SEVERAL banks have already satisfied upcoming rules that will force lenders to hold more liquid assets, the regulator says, despite industry concerns the requirements are being implemented too quickly.
The comments came as the Australian Prudential Regulation Authority told the industry there was "more work to be done" in how it dealt with risk management.
Banks in Europe were granted a major reprieve last month, when global regulators delayed the starting date for new liquidity rules by four years, so that they did not commence until 2019.
Local banks are keenly awaiting APRA's decision on whether it will follow the lead of its peers overseas and soften the rules. A decision is expected soon.
APRA's chairman, John Laker, said on Wednesday the regulator had not yet put its proposal to industry on the liquidity coverage ratio, which will require banks to hold enough liquid assets to cover their lending outflows for a month. However, he also said there were "a number of institutions and banks" that had already satisfied the rules, part of a set of regulations known as Basel III.
Dr Laker added the rationale of phasing in Basel III "was to ensure the LCR can be introduced without material disruption to the orderly strengthening of banking systems or the ongoing financing of economic activity".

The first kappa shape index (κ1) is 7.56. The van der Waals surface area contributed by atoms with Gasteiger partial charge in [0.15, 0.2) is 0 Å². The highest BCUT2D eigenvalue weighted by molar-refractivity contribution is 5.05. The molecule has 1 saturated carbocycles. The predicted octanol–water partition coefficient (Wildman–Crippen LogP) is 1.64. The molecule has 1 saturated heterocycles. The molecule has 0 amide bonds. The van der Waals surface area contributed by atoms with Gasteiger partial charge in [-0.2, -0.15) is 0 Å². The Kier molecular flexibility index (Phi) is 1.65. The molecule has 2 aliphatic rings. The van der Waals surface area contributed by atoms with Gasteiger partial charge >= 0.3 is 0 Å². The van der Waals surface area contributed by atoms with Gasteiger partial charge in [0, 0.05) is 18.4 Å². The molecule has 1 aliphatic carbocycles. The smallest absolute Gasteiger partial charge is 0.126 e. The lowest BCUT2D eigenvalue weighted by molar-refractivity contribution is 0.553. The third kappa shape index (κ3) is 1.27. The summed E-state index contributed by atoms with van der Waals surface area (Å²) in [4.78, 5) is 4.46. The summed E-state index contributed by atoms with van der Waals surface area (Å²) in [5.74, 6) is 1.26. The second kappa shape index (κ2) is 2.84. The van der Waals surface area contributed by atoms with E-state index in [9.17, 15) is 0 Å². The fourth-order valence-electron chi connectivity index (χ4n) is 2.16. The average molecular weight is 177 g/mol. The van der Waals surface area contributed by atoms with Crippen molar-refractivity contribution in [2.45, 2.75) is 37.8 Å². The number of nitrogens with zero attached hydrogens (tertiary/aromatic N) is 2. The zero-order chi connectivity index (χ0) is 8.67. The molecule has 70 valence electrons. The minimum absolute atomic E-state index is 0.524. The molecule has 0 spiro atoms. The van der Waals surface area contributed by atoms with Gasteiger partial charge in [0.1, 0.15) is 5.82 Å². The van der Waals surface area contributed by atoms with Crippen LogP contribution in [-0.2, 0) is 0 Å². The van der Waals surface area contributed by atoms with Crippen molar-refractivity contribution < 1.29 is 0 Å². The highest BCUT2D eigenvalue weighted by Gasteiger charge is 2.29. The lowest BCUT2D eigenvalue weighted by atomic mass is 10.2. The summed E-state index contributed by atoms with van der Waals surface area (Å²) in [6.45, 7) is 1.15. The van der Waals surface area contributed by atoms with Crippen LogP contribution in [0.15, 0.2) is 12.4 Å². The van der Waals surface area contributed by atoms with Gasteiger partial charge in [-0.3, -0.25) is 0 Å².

The remarks come after the Australian Bankers' Association last month warned there was a danger domestic regulations would be out of sync with the rest of the world if it proceeded with the rules too quickly.
Dr Laker made the comments after saying a recent review had found many boards in the industry needed to lift their game in how they managed risks. Its December review of risk governance had found the typical board in the industry had received a score that was at the "risky" end of "adequate". Some boards received a "high-risk" score.
"This is confirmation that APRA has indeed raised its expectations for risk governance and there is more work to be done," he said.
Despite the need for improvement, Dr Laker said APRA would not adopt certain measures favoured by its British counterparts, including sitting in on board meetings and conducting rigorous interviews of prospective directors of banks and financial institutions.